I talked with Nick Wyman only minutes after his performance as President Lyndon Johnson in All the Way at a matinee on February 13th. We met in the lobby of the stunning Asolo Repertory Theatre in Sarasota, Florida. I’d expected a panting, disheveled. wreck of a man, for he’d just delivered a smashing performance before an enthusiastic house and the role comes close to Hamlet in its demands. And Hamlet is a youngster; often the actor playing him is too.
Not the case here. He may have joined Equity in 1974, but a fresh-faced and eager Nick Wyman arrived, dealing deftly with a number of fans who’d just seen the play, and were hanging about hoping for a glimpse. They got more than that — Wyman was cordial and gracious, and chatted with each of them. When it came my turn, I was the happy recipient of a big hug which is a rare occurrence between an actor and a critic. But we go back, Wyman and I, for 28 years ago we were in a comedy together on Broadway. His warm hug reminded me of that word “community,” so often uttered when anyone in live theatre wins an award, for playing onstage together seems to bond actors – forever.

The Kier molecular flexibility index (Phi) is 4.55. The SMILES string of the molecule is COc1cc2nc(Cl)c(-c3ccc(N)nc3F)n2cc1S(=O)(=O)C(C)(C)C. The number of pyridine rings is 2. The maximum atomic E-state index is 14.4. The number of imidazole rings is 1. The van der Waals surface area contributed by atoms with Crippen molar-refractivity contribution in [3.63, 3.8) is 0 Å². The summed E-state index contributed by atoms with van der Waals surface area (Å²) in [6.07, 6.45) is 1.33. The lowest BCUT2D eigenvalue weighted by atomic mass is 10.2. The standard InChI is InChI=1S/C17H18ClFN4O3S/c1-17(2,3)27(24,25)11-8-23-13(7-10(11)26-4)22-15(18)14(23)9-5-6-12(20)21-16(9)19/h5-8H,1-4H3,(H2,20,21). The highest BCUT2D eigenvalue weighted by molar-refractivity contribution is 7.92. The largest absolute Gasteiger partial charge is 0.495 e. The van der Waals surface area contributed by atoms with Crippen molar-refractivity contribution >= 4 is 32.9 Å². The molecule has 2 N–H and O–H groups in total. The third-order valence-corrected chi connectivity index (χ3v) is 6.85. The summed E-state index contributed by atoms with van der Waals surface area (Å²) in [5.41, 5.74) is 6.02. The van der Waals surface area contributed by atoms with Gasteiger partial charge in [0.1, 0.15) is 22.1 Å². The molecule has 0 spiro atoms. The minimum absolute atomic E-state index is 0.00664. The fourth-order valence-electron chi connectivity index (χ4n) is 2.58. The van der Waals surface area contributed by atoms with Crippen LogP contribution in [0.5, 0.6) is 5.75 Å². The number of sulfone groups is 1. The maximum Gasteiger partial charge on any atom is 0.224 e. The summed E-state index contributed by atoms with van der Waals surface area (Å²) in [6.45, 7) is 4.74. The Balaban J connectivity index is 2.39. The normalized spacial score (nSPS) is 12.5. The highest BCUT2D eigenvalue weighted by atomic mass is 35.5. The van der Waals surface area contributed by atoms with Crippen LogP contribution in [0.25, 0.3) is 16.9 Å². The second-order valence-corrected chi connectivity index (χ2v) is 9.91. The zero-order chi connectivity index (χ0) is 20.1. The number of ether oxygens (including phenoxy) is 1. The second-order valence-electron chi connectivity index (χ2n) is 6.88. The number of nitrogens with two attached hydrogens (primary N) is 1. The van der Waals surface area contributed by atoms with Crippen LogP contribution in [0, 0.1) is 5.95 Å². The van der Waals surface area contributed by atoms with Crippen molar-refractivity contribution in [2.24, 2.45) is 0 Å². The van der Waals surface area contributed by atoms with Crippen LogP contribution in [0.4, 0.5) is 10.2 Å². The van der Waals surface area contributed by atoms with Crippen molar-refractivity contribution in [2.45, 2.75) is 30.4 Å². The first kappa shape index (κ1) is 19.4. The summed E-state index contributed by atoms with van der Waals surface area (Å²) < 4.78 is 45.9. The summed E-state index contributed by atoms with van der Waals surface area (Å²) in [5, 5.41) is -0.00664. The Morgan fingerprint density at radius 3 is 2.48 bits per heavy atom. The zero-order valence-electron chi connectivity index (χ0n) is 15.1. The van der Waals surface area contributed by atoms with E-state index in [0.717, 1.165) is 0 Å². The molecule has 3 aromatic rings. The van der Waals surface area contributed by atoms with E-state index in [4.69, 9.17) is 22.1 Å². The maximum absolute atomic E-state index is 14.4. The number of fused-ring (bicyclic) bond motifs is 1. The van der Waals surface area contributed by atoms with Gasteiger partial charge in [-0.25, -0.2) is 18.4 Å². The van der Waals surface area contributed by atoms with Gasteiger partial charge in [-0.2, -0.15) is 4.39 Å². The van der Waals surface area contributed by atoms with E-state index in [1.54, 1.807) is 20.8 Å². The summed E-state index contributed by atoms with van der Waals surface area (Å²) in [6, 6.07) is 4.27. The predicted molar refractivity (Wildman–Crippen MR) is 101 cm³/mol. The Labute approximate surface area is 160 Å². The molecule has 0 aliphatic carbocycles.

But what a joy it is to be able to write glowingly about the performance of someone I’ve admired in the past. We all have favorites anyway — I’m certain that if any of you bought seats to a play starring Shirley Booth or Angela Lansbury or Nathan Lane or anyone you truly admired, you’d always be willing to see them in almost anything — well, I hoped I’d enjoy Nick Wyman as LBJ in All the Way at Asolo Rep, and it turned out to be a happy occasion for me. Sometimes a good actor merely needs a great role in which he can “take stage” as any true star should. Sometimes an understudy gets to do this, and the few who see him or her are in for a treat. Sometimes the understudy may just keep the curtain up, but doesn’t have the “star quality” required. In any case, Mr. Wyman came through. He was prepared, he had the acting chops and by the performance’s final curtain, he owned the role.
Eventually we were able to find a quiet corner in which to talk.